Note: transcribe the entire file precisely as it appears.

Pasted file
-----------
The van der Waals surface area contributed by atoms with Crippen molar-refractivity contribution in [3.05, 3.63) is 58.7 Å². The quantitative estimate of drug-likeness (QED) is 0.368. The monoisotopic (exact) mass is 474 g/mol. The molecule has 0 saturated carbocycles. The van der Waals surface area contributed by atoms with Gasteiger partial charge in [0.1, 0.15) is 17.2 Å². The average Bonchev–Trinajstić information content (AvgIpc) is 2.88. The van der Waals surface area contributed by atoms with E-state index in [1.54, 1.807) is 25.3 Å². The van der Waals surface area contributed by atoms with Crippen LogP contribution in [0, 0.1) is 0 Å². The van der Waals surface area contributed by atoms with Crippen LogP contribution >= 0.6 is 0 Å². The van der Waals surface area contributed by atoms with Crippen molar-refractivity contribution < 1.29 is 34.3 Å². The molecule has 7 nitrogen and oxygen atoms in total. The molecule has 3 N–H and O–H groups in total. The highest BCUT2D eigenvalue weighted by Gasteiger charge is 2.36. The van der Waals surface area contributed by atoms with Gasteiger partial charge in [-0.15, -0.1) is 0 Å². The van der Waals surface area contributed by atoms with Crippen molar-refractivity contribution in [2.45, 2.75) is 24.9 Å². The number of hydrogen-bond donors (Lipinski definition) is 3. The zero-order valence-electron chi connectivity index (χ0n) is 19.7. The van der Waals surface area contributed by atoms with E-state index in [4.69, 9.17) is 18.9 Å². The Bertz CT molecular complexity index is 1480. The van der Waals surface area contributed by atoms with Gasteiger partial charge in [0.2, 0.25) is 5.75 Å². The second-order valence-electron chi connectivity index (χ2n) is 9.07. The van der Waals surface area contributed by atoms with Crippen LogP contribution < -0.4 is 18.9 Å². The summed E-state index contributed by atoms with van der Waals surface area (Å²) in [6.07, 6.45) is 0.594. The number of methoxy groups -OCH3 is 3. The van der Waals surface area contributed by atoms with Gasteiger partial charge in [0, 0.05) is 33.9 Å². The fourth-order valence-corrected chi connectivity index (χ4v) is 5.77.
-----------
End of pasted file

The van der Waals surface area contributed by atoms with Crippen molar-refractivity contribution in [3.05, 3.63) is 58.7 Å². The quantitative estimate of drug-likeness (QED) is 0.368. The monoisotopic (exact) mass is 474 g/mol. The molecule has 0 saturated carbocycles. The van der Waals surface area contributed by atoms with Gasteiger partial charge in [0.1, 0.15) is 17.2 Å². The average Bonchev–Trinajstić information content (AvgIpc) is 2.88. The van der Waals surface area contributed by atoms with E-state index in [1.54, 1.807) is 25.3 Å². The van der Waals surface area contributed by atoms with Crippen LogP contribution in [0, 0.1) is 0 Å². The van der Waals surface area contributed by atoms with Crippen LogP contribution >= 0.6 is 0 Å². The van der Waals surface area contributed by atoms with Crippen molar-refractivity contribution < 1.29 is 34.3 Å². The molecule has 7 nitrogen and oxygen atoms in total. The molecule has 3 N–H and O–H groups in total. The highest BCUT2D eigenvalue weighted by Gasteiger charge is 2.36. The van der Waals surface area contributed by atoms with Gasteiger partial charge in [-0.15, -0.1) is 0 Å². The van der Waals surface area contributed by atoms with Crippen molar-refractivity contribution in [2.45, 2.75) is 24.9 Å². The number of hydrogen-bond donors (Lipinski definition) is 3. The zero-order valence-electron chi connectivity index (χ0n) is 19.7. The van der Waals surface area contributed by atoms with E-state index in [4.69, 9.17) is 18.9 Å². The Bertz CT molecular complexity index is 1480. The van der Waals surface area contributed by atoms with Gasteiger partial charge in [0.2, 0.25) is 5.75 Å². The second-order valence-electron chi connectivity index (χ2n) is 9.07. The van der Waals surface area contributed by atoms with Crippen LogP contribution < -0.4 is 18.9 Å². The summed E-state index contributed by atoms with van der Waals surface area (Å²) in [6.07, 6.45) is 0.594. The number of methoxy groups -OCH3 is 3. The van der Waals surface area contributed by atoms with Gasteiger partial charge in [0, 0.05) is 33.9 Å². The fourth-order valence-corrected chi connectivity index (χ4v) is 5.77.